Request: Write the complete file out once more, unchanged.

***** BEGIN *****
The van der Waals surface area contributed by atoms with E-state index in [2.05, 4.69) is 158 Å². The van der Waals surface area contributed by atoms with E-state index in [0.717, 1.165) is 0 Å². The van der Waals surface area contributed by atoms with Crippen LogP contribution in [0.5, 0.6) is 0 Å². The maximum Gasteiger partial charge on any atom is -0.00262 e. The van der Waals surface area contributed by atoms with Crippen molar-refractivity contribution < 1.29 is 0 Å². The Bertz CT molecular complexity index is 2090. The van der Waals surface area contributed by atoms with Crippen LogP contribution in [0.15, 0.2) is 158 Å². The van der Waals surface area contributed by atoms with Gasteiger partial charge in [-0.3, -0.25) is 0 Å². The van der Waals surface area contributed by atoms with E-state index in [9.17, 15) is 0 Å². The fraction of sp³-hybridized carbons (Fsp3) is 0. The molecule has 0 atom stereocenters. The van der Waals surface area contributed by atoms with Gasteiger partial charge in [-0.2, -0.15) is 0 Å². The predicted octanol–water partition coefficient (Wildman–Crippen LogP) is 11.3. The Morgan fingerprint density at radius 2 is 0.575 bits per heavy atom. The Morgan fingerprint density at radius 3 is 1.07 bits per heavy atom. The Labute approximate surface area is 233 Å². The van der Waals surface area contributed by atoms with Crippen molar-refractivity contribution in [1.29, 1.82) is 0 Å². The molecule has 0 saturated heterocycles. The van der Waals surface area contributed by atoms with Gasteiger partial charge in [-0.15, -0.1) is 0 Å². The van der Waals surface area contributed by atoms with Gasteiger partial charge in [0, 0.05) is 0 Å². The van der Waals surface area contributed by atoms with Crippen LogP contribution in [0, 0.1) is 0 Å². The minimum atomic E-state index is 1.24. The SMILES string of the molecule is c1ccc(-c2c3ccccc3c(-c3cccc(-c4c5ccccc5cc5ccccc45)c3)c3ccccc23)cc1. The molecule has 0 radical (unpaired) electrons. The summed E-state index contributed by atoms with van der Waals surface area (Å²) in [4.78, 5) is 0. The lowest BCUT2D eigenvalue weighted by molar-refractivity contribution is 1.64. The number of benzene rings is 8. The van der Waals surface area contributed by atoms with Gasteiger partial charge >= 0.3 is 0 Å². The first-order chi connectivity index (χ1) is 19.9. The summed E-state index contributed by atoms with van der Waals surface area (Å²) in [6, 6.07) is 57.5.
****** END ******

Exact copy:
The van der Waals surface area contributed by atoms with E-state index in [2.05, 4.69) is 158 Å². The van der Waals surface area contributed by atoms with E-state index in [0.717, 1.165) is 0 Å². The van der Waals surface area contributed by atoms with Crippen LogP contribution in [0.5, 0.6) is 0 Å². The maximum Gasteiger partial charge on any atom is -0.00262 e. The van der Waals surface area contributed by atoms with Crippen molar-refractivity contribution < 1.29 is 0 Å². The Bertz CT molecular complexity index is 2090. The van der Waals surface area contributed by atoms with Crippen LogP contribution in [0.15, 0.2) is 158 Å². The van der Waals surface area contributed by atoms with Gasteiger partial charge in [-0.3, -0.25) is 0 Å². The van der Waals surface area contributed by atoms with E-state index in [9.17, 15) is 0 Å². The fraction of sp³-hybridized carbons (Fsp3) is 0. The molecule has 0 atom stereocenters. The van der Waals surface area contributed by atoms with Gasteiger partial charge in [-0.2, -0.15) is 0 Å². The predicted octanol–water partition coefficient (Wildman–Crippen LogP) is 11.3. The Morgan fingerprint density at radius 2 is 0.575 bits per heavy atom. The Morgan fingerprint density at radius 3 is 1.07 bits per heavy atom. The Labute approximate surface area is 233 Å². The van der Waals surface area contributed by atoms with Crippen molar-refractivity contribution in [1.29, 1.82) is 0 Å². The molecule has 0 saturated heterocycles. The van der Waals surface area contributed by atoms with Gasteiger partial charge in [-0.15, -0.1) is 0 Å². The van der Waals surface area contributed by atoms with Gasteiger partial charge in [0, 0.05) is 0 Å². The van der Waals surface area contributed by atoms with Crippen LogP contribution in [0, 0.1) is 0 Å². The minimum atomic E-state index is 1.24. The SMILES string of the molecule is c1ccc(-c2c3ccccc3c(-c3cccc(-c4c5ccccc5cc5ccccc45)c3)c3ccccc23)cc1. The molecule has 0 radical (unpaired) electrons. The summed E-state index contributed by atoms with van der Waals surface area (Å²) in [4.78, 5) is 0. The lowest BCUT2D eigenvalue weighted by molar-refractivity contribution is 1.64. The number of benzene rings is 8. The van der Waals surface area contributed by atoms with Gasteiger partial charge >= 0.3 is 0 Å². The first-order chi connectivity index (χ1) is 19.9. The summed E-state index contributed by atoms with van der Waals surface area (Å²) in [6, 6.07) is 57.5.